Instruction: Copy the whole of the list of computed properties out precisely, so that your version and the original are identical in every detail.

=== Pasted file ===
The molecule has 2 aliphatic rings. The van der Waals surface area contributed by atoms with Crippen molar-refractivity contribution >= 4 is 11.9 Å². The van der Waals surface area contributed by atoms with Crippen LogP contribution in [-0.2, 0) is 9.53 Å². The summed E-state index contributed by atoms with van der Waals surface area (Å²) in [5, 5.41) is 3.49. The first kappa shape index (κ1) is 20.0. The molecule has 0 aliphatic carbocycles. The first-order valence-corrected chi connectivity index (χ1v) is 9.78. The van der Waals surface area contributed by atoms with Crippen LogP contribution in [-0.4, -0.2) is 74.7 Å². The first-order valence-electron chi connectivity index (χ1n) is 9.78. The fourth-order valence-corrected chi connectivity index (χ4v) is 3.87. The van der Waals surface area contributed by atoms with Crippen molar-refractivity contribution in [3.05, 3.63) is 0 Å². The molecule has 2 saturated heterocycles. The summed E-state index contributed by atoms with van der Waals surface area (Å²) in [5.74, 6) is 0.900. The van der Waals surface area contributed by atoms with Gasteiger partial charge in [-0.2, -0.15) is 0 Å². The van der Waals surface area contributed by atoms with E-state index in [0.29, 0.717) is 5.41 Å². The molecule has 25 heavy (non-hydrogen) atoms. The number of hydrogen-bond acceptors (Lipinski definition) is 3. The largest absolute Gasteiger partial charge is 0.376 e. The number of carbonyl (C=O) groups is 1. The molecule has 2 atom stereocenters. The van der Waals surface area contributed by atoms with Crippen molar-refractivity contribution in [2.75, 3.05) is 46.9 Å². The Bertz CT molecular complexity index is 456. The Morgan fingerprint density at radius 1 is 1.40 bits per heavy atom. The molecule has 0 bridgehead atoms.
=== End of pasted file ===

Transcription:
The molecule has 2 aliphatic rings. The van der Waals surface area contributed by atoms with Crippen molar-refractivity contribution >= 4 is 11.9 Å². The van der Waals surface area contributed by atoms with Crippen LogP contribution in [-0.2, 0) is 9.53 Å². The summed E-state index contributed by atoms with van der Waals surface area (Å²) in [5, 5.41) is 3.49. The first kappa shape index (κ1) is 20.0. The molecule has 0 aliphatic carbocycles. The first-order valence-corrected chi connectivity index (χ1v) is 9.78. The van der Waals surface area contributed by atoms with Crippen LogP contribution in [-0.4, -0.2) is 74.7 Å². The first-order valence-electron chi connectivity index (χ1n) is 9.78. The fourth-order valence-corrected chi connectivity index (χ4v) is 3.87. The van der Waals surface area contributed by atoms with Crippen molar-refractivity contribution in [3.05, 3.63) is 0 Å². The molecule has 2 saturated heterocycles. The summed E-state index contributed by atoms with van der Waals surface area (Å²) in [5.74, 6) is 0.900. The van der Waals surface area contributed by atoms with Gasteiger partial charge in [-0.2, -0.15) is 0 Å². The van der Waals surface area contributed by atoms with E-state index in [0.29, 0.717) is 5.41 Å². The molecule has 25 heavy (non-hydrogen) atoms. The number of hydrogen-bond acceptors (Lipinski definition) is 3. The largest absolute Gasteiger partial charge is 0.376 e. The number of carbonyl (C=O) groups is 1. The molecule has 2 atom stereocenters. The van der Waals surface area contributed by atoms with Crippen molar-refractivity contribution in [2.75, 3.05) is 46.9 Å². The Bertz CT molecular complexity index is 456. The Morgan fingerprint density at radius 1 is 1.40 bits per heavy atom. The molecule has 0 bridgehead atoms.